A mum-of-three attempted to dupe police and Interpol by claiming she was the victim of a £65,000 international extortion plot at the hands of her rich French lover.
Tracy Barron, from Ballater, claimed her oil worker ex-boyfriend had attempted to extort the five-figure sum from her by threatening to release intimate pictures to family members and the press.
The multi-national deception even saw Barron, 46, convince a pal to post her fake extortion letter back to Scotland from Paris.
But her web of lies was exposed when cops managed to tie DNA evidence on the stamp to Barron’s friend.
The man was arrested and he blew the lid off her bizarre scheme.
Told police she was living in ‘constant fear’ pics would be released
Fiscal depute Lucy Simpson told Aberdeen Sheriff Court that in June 2019 Barron contacted police claiming she had been the victim of attempted extortion by her ex-partner.
She said: “The accused told police she had received a typed letter from her former partner that warned the accused and requested that she transfer €75,000 (£65,000) within 14 days, otherwise intimate images of her would be disclosed to her family and sent to the newspapers.”
Barron told officers that she had been “living in constant fear” and a six-month-long investigation was launched involving Police Scotland’s International Division, French authorities and Interpol.
Ms Simpson said Barron told police she was especially worried about the two-week deadline on the letter and “at points expressed her dissatisfaction that her ex had not yet been arrested”.
After police discovered the DNA profile of Barron’s friend on the letter, he was cautioned and interviewed at Kittybrewster Police Station, where he revealed Barron’s role.
He said she had asked him to post the letter when she found out he was flying from Aberdeen Airport to Charles De Gaulle Airport in Paris for work.
He told police he thought the request was “harmless” and that Barron had told him it could help her in her separation case against her former partner.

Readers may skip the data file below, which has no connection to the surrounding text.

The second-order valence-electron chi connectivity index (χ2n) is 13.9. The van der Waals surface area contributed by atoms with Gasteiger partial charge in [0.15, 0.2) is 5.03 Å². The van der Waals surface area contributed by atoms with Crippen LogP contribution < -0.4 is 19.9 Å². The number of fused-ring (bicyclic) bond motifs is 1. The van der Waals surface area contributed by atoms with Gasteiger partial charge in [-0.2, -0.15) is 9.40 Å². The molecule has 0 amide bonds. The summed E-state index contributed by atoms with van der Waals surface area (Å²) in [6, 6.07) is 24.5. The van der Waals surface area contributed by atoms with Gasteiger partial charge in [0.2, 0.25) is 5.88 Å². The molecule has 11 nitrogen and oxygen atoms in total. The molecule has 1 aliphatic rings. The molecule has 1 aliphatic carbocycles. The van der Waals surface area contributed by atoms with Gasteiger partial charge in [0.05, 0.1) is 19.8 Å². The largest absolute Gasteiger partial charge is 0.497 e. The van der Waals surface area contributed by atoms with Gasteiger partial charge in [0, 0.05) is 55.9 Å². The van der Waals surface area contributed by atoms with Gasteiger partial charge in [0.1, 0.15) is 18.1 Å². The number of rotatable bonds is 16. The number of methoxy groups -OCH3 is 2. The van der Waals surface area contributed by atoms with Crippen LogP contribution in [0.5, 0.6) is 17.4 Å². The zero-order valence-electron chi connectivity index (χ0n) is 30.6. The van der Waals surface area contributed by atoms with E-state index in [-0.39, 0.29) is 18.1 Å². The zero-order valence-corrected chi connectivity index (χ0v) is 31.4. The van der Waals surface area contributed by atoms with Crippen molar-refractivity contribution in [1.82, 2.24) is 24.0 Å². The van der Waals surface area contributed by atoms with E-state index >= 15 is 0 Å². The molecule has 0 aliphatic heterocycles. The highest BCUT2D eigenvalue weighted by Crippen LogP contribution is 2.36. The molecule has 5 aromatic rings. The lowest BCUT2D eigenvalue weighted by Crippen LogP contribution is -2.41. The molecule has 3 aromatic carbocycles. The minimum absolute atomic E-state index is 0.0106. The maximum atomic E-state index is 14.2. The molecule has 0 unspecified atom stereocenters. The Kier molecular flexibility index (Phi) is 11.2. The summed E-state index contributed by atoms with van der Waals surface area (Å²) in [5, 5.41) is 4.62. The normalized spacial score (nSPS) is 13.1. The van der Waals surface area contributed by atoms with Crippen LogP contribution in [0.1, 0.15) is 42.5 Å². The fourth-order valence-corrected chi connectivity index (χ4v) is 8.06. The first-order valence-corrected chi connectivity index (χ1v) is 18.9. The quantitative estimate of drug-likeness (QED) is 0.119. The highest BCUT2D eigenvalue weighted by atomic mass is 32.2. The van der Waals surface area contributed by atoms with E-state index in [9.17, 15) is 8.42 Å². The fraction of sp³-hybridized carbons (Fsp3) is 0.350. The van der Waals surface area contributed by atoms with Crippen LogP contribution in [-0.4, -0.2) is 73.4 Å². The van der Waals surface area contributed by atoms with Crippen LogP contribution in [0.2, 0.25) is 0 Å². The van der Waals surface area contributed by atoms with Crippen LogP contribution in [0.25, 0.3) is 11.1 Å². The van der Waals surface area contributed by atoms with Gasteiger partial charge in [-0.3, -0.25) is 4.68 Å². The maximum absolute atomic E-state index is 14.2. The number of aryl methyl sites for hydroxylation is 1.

The mum-of-three was then charged with wasting police time.
Isolation had caused ‘siege mentality’
Defence solicitor Peter Keene told the court that Barron had become an “emotional wreck” following the breakdown of her original marriage and the relationship that followed.
He said being isolated from friends saw his client develop a kind of “siege mentality” after the demise of her relationship with the wealthy French oil worker.
“It would be fair to say that Mrs Barron had reached a point of rock-bottom in her life,” he said.
“She understands that this is a serious matter that caused officers a great deal of time and effort to investigate.
“She is utterly horrified at having to come to count today.”
‘You can be in no doubt about how serious a position you find yourself in’
Sheriff Morag McLaughlin told Barron: “I think you can be in no doubt about how serious a position you find yourself in today.
“This is serious in terms of the number of hours of work that the police have put into it and the amount of extensive, complicated inquiries and police resources.
“Not to mention the unfortunate man who was arrested and questioned by police.”
As an alternative to a prison sentence, Sheriff McLaughlin sentenced Barron, of Queens Road, Ballater, to a two-year supervision order and 200 hours unpaid work.